-- Chris Kimmerle is a Reuters market analyst. The views expressed are his own - -
By Chris Kimmerle
NEW YORK, August 17 (Reuters) - Like a high-altitude nuclear explosion, a geomagnetic storm (GMS) spawned by solar flares has the ability to shut down electricity transmission/ distribution systems and damage computers on Earth.
With the 11-year solar cycle entering a peak period, there is increased risk of GMS and ground induced currents in the transmission system.
Grid operators and satellite communications do not appear ready for the worst-case GMS scenario, which, while highly improbable, could include prolonged blackouts and massive disruption to the U.S. economy.
In the wake of Hurricane Katrina in 2005 and Japan's recent nuclear disaster, the U.S. government and the power industry are now taking the risk more seriously.
Unlike man-made nuclear bursts, geomagnetic storms are natural phenomena, occur on a periodic basis and can have continent-wide impact.
GMS result from the interaction of solar wind and the earth's magnetic field. They are the hurricanes of the magnetosphere and can develop almost instantaneously, have complex widespread geographic implications and last for one or more days.
Solar wind intensity increases during periods of high solar activity - solar flares, coronal holes, and disappearing filaments. While frequently coinciding with peaks in the solar cycle, large geomagnetic storms can occur any time.
While the probability of a widespread blackout is low, in 1986, 1989 and 1991 storms caused significant disruptions to power transmission systems across North America and around the world. The 1989 storm caused a blackout that covered all of Quebec and was felt over much of the U.S. The blackout cost millions of dollars in lost productivity and recovery costs.
The bad news: The combination of increased reliance on information technology for grid management, increases in line voltage and increasing distances between power generation sites and centers of consumption are compounding the risk of serious problems for the nation's power supply from a major storm.
There has been little incentive to reinforce the transmission system against a low probability, high impact event, even when the economic exposure is in the trillions of dollars.
Despite long being aware of the exposure, The North American Electric Reliability Corporation (NERC) is only now working to "identify the need to assess the current capability of the bulk power system to withstand these severe-impact scenarios and to enhance restoration plans and procedures."
The good news: GMS are often accompanied by spectacular aurora borealis displays. Widespread power failures would knock out the lights in major urban and suburban areas, creating opportunities to watch the northern lights in the dark.
A FEMA PLANNING SCENARIO
In October 2010 the U.S. Federal Emergency Management Administration (FEMA) and other domestic and international agencies participated in a workshop on managing critical disasters. Under one planning scenario, an intense GMS occurred in the Northeast and Northern Europe. Within an hour of onset a cascading power outage spread across the eastern and mid-Atlantic United States and eastern Canada.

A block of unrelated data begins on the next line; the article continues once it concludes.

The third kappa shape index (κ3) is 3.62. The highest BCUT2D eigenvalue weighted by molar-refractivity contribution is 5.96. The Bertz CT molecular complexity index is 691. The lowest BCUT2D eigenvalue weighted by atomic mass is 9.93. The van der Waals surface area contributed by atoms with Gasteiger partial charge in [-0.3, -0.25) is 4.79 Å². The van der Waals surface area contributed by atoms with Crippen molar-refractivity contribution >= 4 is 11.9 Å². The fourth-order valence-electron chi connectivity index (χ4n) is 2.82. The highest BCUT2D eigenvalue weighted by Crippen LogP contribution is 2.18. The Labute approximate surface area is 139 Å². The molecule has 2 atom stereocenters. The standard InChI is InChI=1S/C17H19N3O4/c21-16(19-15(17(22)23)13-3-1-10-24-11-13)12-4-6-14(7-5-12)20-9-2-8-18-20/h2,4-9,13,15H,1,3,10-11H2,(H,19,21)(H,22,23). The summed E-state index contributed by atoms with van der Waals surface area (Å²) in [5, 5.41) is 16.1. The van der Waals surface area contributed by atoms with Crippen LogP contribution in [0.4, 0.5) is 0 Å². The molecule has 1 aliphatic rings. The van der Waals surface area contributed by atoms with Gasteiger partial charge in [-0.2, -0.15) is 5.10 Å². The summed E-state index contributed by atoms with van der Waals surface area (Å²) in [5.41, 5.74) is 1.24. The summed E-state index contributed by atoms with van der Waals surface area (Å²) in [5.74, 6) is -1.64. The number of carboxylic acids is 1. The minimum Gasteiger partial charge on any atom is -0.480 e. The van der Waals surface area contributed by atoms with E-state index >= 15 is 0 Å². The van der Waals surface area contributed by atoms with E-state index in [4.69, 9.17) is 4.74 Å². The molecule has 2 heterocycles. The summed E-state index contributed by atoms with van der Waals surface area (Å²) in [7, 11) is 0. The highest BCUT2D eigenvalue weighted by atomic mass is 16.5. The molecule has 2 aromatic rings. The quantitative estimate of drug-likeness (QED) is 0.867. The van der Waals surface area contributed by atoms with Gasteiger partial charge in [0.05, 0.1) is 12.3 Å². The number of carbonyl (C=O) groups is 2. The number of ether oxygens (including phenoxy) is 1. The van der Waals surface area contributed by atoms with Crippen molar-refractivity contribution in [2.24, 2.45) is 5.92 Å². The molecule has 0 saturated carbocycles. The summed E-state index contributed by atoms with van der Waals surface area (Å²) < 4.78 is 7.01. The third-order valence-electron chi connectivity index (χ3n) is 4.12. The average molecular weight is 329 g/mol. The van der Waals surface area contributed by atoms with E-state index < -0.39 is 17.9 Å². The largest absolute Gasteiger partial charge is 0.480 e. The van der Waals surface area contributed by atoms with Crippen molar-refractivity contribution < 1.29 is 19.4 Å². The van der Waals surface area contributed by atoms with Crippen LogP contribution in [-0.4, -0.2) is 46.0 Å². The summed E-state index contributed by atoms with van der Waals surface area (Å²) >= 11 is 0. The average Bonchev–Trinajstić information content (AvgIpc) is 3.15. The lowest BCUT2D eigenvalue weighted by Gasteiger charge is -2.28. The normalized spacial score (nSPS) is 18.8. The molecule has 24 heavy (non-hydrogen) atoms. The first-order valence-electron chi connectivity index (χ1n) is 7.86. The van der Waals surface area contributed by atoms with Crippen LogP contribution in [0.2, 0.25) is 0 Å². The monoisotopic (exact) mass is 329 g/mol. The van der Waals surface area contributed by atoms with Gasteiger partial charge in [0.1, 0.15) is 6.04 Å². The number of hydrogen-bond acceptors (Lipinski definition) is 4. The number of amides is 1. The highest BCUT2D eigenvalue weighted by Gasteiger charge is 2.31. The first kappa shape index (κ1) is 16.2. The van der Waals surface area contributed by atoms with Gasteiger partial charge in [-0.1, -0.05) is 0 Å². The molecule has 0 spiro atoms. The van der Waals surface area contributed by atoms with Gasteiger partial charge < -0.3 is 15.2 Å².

In the exercise, electric transmission system step-up transformers and transmission transformers were damaged and repairs took weeks to months to complete. The loss of power in turn caused losses of water distribution, sewage disposal, hospital care and phone service as well as fuel resupply problems. Satellite and cell phone services were also disrupted.
The worst-case scenario solar storm lasted 24 hours. Many populated areas were without power for months. Full recovery of the U.S. power grid took six months.
An unlikely event? Probably ... but not without precedent.
GEOMAGNETIC STORM DAMAGE
A 2003 geomagnetic storm caused power outages in Sweden and significant transformer damage in South Africa.
On March 13, 1989, a solar flare left six million people in Quebec without electricity for nine hours. The disruption rippled across the U.S. Northeast, upper-Midwest, mid-Atlantic region, and disrupted transmission system operations as far west as southern California.
In 1859, before the modern power transmission system, a mega GMS caused major disruptions to the then state-of-the-art telegraph communication systems.
The mid-19th century storm was the largest in modern history and may have provided the base case for the FEMA workshop. If it were to happen today, the economic impact would run to several trillion dollars -- dwarfing the damage caused by the Chernobyl, Katrina, and Fukushima Daiichi disasters combined.
Unlike atmospheric weather events which can be forecast and tracked by meteorologists, geomagnetic storms have sudden onsets, can cover continent size areas and cause almost simultaneous multi-point failures allowing almost no time for systems to respond, let alone reset.
The 1989 Quebec GMS caused a voltage depression that overwhelmed the grid's automatic voltage compensation equipment. The result was an instantaneous wide area "voltage collapse." Five James Bay hydroelectric stations were tripped at once, causing a 30% loss of Quebec's "spinning" power generation. Unable to withstand the loss, the system collapsed within 90 seconds. Recovery took nine hours.